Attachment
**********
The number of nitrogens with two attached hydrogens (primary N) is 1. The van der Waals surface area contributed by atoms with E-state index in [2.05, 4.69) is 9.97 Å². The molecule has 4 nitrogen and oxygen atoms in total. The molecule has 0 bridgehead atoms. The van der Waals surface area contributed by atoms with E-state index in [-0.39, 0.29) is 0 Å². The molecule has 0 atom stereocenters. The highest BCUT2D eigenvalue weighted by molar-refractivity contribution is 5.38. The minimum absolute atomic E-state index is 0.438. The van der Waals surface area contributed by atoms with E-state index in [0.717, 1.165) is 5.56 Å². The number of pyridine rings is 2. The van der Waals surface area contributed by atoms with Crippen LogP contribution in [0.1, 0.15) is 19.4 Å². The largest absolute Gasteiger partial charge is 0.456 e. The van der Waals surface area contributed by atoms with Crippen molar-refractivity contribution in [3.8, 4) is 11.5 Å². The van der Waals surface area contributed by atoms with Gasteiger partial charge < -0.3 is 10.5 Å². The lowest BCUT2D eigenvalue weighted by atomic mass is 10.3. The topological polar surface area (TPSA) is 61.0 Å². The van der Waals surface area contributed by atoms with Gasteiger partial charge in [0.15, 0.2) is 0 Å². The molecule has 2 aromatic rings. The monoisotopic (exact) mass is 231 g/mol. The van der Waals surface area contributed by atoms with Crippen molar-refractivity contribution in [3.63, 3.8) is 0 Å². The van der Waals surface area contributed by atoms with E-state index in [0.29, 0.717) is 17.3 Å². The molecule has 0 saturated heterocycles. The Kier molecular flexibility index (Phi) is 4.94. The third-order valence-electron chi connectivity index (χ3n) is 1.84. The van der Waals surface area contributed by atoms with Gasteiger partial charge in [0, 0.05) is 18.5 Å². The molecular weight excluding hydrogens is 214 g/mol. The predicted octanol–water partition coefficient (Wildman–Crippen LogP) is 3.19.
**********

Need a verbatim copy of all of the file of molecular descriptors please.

The number of nitrogens with two attached hydrogens (primary N) is 1. The van der Waals surface area contributed by atoms with E-state index in [2.05, 4.69) is 9.97 Å². The molecule has 4 nitrogen and oxygen atoms in total. The molecule has 0 bridgehead atoms. The van der Waals surface area contributed by atoms with E-state index in [-0.39, 0.29) is 0 Å². The molecule has 0 atom stereocenters. The highest BCUT2D eigenvalue weighted by molar-refractivity contribution is 5.38. The minimum absolute atomic E-state index is 0.438. The van der Waals surface area contributed by atoms with E-state index in [0.717, 1.165) is 5.56 Å². The number of pyridine rings is 2. The van der Waals surface area contributed by atoms with Crippen LogP contribution in [0.1, 0.15) is 19.4 Å². The largest absolute Gasteiger partial charge is 0.456 e. The van der Waals surface area contributed by atoms with Crippen molar-refractivity contribution in [3.8, 4) is 11.5 Å². The van der Waals surface area contributed by atoms with Gasteiger partial charge < -0.3 is 10.5 Å². The lowest BCUT2D eigenvalue weighted by atomic mass is 10.3. The topological polar surface area (TPSA) is 61.0 Å². The van der Waals surface area contributed by atoms with Gasteiger partial charge in [0.15, 0.2) is 0 Å². The molecule has 2 aromatic rings. The monoisotopic (exact) mass is 231 g/mol. The van der Waals surface area contributed by atoms with Crippen molar-refractivity contribution in [3.63, 3.8) is 0 Å². The van der Waals surface area contributed by atoms with E-state index in [0.29, 0.717) is 17.3 Å². The molecule has 0 saturated heterocycles. The Kier molecular flexibility index (Phi) is 4.94. The third-order valence-electron chi connectivity index (χ3n) is 1.84. The van der Waals surface area contributed by atoms with Gasteiger partial charge in [0, 0.05) is 18.5 Å². The molecular weight excluding hydrogens is 214 g/mol. The predicted octanol–water partition coefficient (Wildman–Crippen LogP) is 3.19.